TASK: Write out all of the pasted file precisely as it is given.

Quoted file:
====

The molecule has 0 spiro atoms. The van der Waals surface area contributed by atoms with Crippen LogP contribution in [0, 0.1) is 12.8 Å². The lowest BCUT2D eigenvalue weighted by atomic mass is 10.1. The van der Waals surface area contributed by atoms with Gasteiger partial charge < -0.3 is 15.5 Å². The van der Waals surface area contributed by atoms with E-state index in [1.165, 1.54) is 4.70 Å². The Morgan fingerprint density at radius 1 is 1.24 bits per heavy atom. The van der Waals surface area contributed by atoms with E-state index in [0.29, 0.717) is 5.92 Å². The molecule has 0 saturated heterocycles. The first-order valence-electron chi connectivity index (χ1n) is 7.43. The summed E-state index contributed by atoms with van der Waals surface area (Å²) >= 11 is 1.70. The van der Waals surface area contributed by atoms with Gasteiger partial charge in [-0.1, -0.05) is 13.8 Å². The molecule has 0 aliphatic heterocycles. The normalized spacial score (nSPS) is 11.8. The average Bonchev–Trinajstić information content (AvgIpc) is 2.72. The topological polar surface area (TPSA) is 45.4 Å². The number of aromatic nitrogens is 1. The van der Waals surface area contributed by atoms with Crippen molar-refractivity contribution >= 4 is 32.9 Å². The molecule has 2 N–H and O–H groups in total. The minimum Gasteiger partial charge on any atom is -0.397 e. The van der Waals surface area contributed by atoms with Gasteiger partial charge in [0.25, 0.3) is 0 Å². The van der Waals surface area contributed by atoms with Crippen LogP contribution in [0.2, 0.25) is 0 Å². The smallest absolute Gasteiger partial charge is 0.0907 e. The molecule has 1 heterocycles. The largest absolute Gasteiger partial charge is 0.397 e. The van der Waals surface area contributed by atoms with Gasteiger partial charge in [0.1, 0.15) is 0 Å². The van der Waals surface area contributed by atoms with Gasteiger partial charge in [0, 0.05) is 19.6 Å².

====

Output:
The molecule has 0 spiro atoms. The van der Waals surface area contributed by atoms with Crippen LogP contribution in [0, 0.1) is 12.8 Å². The lowest BCUT2D eigenvalue weighted by atomic mass is 10.1. The van der Waals surface area contributed by atoms with Gasteiger partial charge < -0.3 is 15.5 Å². The van der Waals surface area contributed by atoms with E-state index in [1.165, 1.54) is 4.70 Å². The Morgan fingerprint density at radius 1 is 1.24 bits per heavy atom. The van der Waals surface area contributed by atoms with E-state index in [0.29, 0.717) is 5.92 Å². The molecule has 0 saturated heterocycles. The first-order valence-electron chi connectivity index (χ1n) is 7.43. The summed E-state index contributed by atoms with van der Waals surface area (Å²) >= 11 is 1.70. The van der Waals surface area contributed by atoms with Gasteiger partial charge in [-0.1, -0.05) is 13.8 Å². The molecule has 0 aliphatic heterocycles. The normalized spacial score (nSPS) is 11.8. The average Bonchev–Trinajstić information content (AvgIpc) is 2.72. The topological polar surface area (TPSA) is 45.4 Å². The number of aromatic nitrogens is 1. The van der Waals surface area contributed by atoms with Crippen molar-refractivity contribution >= 4 is 32.9 Å². The molecule has 2 N–H and O–H groups in total. The minimum Gasteiger partial charge on any atom is -0.397 e. The van der Waals surface area contributed by atoms with Gasteiger partial charge in [0.25, 0.3) is 0 Å². The van der Waals surface area contributed by atoms with Crippen LogP contribution in [0.2, 0.25) is 0 Å². The smallest absolute Gasteiger partial charge is 0.0907 e. The molecule has 1 heterocycles. The largest absolute Gasteiger partial charge is 0.397 e. The van der Waals surface area contributed by atoms with Gasteiger partial charge in [0.1, 0.15) is 0 Å². The van der Waals surface area contributed by atoms with Gasteiger partial charge in [0, 0.05) is 19.6 Å².